“The SEC actions only drive talent and innovation out of the U.S. to countries with clearer rules that support responsible builders. Singapore, in 2020, stated it does not follow the U.S. Howey test. Japan has a clear self-regulatory framework for exchanges.”
The executive believes that “progressive countries” will reap the benefits, especially now that explosions in artificial intelligence and extended reality highlight the need for blockchain and genuine digital ownership.
Doubts cast on SEC’s fairness and motivations
While some expressed their beliefs on the potential effects of the SEC’s lawsuit against Binance and Coinbase, other crypto professionals explored the motivation and fairness of the SEC’s move.
According to David Schwed, the chief operating officer of Blockchain security firm Halborn, the SEC’s mandate is to ensure the safeguarding of investors. Schwed believes that this can be done through clear regulations, not through enforcement actions. The executive added that SEC Chair Gary Gensler’s motivations may be skewed. “It seems to me that his personal ambitions and the need to validate his stance have now superseded his core mandate,” he explained.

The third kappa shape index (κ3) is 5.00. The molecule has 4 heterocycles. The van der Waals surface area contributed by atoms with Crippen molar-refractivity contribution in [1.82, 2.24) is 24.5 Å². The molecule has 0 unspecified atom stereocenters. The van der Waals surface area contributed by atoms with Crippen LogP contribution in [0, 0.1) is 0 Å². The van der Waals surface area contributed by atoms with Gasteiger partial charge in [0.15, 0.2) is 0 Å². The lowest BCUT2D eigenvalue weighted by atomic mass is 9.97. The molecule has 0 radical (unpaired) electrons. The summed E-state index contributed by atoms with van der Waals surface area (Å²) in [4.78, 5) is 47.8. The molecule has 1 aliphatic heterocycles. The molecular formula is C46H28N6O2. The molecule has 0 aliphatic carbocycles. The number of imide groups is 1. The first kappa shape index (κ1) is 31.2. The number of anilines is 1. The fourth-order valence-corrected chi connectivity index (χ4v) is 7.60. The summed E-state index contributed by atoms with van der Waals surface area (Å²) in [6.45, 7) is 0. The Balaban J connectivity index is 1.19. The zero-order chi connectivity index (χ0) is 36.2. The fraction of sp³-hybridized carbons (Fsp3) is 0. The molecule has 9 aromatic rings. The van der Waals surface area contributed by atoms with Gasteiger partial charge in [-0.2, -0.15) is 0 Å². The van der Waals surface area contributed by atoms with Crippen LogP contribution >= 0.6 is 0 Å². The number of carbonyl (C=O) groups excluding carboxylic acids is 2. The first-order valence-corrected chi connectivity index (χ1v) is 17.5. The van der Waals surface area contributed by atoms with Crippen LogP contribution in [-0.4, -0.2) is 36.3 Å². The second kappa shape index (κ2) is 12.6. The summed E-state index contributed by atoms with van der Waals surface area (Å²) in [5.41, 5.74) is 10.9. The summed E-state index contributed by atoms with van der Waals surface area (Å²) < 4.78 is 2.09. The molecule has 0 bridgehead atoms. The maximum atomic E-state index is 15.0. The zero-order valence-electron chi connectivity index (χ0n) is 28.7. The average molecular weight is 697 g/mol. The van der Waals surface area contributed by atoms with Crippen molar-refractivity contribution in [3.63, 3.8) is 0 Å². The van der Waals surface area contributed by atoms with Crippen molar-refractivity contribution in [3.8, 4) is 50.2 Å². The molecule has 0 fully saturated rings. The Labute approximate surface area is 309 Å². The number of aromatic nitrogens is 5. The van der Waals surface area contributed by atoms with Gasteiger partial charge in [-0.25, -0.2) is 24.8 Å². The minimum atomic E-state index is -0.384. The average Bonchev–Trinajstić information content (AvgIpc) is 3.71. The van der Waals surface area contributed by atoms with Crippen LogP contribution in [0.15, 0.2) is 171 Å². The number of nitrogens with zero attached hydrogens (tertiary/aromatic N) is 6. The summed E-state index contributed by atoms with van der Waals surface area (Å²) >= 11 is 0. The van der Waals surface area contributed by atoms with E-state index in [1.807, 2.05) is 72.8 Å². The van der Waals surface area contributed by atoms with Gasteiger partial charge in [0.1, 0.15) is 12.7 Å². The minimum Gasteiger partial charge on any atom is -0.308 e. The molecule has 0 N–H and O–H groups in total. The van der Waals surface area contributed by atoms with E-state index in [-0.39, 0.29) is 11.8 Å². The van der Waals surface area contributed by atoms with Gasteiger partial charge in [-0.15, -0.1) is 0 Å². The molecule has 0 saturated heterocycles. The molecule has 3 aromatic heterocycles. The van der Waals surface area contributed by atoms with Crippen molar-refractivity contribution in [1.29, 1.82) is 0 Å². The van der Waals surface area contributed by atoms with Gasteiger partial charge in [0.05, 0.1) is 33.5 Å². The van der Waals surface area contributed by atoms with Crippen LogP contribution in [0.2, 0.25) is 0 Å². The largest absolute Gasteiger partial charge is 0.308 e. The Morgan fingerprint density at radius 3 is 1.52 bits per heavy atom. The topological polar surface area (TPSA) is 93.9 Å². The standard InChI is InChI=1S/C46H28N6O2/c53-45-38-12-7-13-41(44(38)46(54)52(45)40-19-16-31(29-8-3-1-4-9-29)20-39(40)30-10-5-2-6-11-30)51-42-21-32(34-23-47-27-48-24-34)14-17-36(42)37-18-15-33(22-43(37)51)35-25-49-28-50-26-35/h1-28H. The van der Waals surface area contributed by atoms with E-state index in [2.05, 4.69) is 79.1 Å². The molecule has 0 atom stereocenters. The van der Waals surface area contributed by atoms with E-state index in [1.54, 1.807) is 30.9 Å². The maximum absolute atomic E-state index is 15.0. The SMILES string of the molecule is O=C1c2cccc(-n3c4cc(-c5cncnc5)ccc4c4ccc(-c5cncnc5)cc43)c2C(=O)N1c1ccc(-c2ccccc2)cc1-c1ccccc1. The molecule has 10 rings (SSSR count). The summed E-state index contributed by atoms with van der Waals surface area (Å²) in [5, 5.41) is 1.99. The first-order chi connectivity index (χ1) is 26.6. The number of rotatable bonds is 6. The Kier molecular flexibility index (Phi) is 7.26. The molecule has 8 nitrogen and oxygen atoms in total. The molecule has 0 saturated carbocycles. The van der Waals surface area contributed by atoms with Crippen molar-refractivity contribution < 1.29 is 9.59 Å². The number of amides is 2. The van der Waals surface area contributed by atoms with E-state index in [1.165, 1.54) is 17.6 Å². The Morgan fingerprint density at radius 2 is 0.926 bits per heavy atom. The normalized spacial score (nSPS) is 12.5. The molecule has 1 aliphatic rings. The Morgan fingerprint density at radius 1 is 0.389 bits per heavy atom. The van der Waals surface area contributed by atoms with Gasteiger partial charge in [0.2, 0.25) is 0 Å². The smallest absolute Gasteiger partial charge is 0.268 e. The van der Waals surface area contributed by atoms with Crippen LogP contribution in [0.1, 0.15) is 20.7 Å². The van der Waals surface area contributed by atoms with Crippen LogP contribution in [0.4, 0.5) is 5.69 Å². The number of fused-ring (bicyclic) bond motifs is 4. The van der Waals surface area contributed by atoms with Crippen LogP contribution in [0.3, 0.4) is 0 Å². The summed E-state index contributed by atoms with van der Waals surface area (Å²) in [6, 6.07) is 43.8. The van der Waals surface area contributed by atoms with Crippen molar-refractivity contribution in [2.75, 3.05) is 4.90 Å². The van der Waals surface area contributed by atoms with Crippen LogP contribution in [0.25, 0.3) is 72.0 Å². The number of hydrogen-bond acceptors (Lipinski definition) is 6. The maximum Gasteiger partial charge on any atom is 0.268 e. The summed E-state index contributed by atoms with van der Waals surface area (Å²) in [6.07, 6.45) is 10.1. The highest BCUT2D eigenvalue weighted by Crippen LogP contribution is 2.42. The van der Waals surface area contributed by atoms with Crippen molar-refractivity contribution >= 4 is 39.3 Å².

Alex Strześniewski, the founder of the decentralized finance protocol AngelBlock, described the SEC’s actions as “lazy.” The executive believes that it does not drive proper regulation forward. He explained:
“It’s like a school teacher berating you for giving the wrong answers but failing to give any explanation beyond that. I also don’t believe that the SEC does, in fact, have jurisdiction over everything they’re claiming to.”
Meanwhile, Tim Shan, the chief operating officer at decentralized exchange Dexalot, expressed mixed feelings about the lawsuits and said the SEC’s actions are unfair to the community.